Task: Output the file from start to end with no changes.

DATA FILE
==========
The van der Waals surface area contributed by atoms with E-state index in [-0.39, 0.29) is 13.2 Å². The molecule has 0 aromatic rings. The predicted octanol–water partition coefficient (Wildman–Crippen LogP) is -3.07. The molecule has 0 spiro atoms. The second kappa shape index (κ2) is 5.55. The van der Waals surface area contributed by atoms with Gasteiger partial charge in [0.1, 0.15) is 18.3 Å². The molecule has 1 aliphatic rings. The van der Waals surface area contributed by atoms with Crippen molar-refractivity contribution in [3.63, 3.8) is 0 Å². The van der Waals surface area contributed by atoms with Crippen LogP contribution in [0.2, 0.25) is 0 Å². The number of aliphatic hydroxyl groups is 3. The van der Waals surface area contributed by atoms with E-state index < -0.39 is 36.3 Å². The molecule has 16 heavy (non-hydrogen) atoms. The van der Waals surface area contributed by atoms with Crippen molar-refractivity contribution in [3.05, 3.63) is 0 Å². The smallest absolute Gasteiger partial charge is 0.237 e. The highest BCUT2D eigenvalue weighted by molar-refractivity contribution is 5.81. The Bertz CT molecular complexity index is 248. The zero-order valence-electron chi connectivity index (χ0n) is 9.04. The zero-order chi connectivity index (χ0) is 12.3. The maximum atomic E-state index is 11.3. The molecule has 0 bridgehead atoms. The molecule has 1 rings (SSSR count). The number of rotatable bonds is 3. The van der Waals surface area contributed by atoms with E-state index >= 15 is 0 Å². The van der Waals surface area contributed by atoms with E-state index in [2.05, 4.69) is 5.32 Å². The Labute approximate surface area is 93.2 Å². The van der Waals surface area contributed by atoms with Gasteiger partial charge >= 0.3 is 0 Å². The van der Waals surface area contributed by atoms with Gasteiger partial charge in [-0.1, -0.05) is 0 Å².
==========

The van der Waals surface area contributed by atoms with E-state index in [-0.39, 0.29) is 13.2 Å². The molecule has 0 aromatic rings. The predicted octanol–water partition coefficient (Wildman–Crippen LogP) is -3.07. The molecule has 0 spiro atoms. The second kappa shape index (κ2) is 5.55. The van der Waals surface area contributed by atoms with Gasteiger partial charge in [0.1, 0.15) is 18.3 Å². The molecule has 1 aliphatic rings. The van der Waals surface area contributed by atoms with Crippen molar-refractivity contribution in [3.63, 3.8) is 0 Å². The van der Waals surface area contributed by atoms with Crippen LogP contribution in [0.2, 0.25) is 0 Å². The number of aliphatic hydroxyl groups is 3. The van der Waals surface area contributed by atoms with E-state index < -0.39 is 36.3 Å². The molecule has 16 heavy (non-hydrogen) atoms. The van der Waals surface area contributed by atoms with Crippen molar-refractivity contribution in [3.05, 3.63) is 0 Å². The smallest absolute Gasteiger partial charge is 0.237 e. The highest BCUT2D eigenvalue weighted by molar-refractivity contribution is 5.81. The Bertz CT molecular complexity index is 248. The zero-order valence-electron chi connectivity index (χ0n) is 9.04. The zero-order chi connectivity index (χ0) is 12.3. The maximum atomic E-state index is 11.3. The molecule has 0 bridgehead atoms. The molecule has 1 rings (SSSR count). The number of rotatable bonds is 3. The van der Waals surface area contributed by atoms with E-state index >= 15 is 0 Å². The van der Waals surface area contributed by atoms with E-state index in [2.05, 4.69) is 5.32 Å². The Labute approximate surface area is 93.2 Å². The van der Waals surface area contributed by atoms with Gasteiger partial charge >= 0.3 is 0 Å². The van der Waals surface area contributed by atoms with Gasteiger partial charge in [-0.1, -0.05) is 0 Å².